New service enables mobile users to save maps for use when they have no data connection.
Google Inc. unveiled a revamped maps program Wednesday that allows mobile users to use the service offline in places where they lack an Internet connection.
“You will no longer need paper maps,” said Google’s Rita Chen at an event unveiling the upgrades.
The service, which will be available soon on devices powered by Google’s Android operating system, allows users to select an area and save a local map that can be viewed when a user doesn’t have a data connection.
This can be useful for people traveling to international locations where they don’t want to pay Internet roaming charges, or for situations when someone is underground or on a plane without data access.
Chen demonstrated by saving a section of a map of London, which would still retain interactive features even without going online.
“If you have GPS enabled, the blue dot will still work,” she said.
“You can orient yourself without Wi-Fi.”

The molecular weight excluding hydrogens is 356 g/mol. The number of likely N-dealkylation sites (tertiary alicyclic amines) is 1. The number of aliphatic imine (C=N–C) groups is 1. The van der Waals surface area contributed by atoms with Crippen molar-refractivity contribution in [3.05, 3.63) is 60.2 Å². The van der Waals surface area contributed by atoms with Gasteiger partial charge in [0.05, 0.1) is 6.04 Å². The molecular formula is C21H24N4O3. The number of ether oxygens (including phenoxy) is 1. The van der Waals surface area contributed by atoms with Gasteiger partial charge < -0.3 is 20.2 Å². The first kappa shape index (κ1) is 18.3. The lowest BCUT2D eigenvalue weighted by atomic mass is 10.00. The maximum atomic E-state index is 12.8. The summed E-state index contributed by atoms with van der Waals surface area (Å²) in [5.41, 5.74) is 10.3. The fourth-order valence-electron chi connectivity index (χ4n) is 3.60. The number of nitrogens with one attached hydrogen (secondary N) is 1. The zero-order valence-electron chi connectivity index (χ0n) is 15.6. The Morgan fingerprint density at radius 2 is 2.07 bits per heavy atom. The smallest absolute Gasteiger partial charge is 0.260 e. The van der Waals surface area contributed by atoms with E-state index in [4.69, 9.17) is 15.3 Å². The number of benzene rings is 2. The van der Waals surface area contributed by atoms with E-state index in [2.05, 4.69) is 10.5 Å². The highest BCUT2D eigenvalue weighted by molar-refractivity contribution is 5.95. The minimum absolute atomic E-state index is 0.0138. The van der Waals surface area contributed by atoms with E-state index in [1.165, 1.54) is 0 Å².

She zoomed in on the map, saying,”As we start moving in, the map remains clear, even down to street level.”
The Google upgrade comes amid widespread reports the widely used maps program will be booted off devices sold by Apple, which is developing its own mapping service.
Google also unveiled improvements to its Street View, with access to more areas where cars can’t go, and a more detailed three-dimensional Google Earth map that allows users to view as if they were flying over a location.
Greg Sterling, an analyst at Opus Research, said Google is trying to protect its turf in maps.
“The offline mapping capability is the major announcement,” Sterling said.
“But I think they probably put this together quickly to show people that they have a comprehensive platform, and how it won’t be easily duplicated by Apple or anyone else.”
While Google doesn’t generate much income directly from maps, it often ties into Internet search that does generate advertising dollars.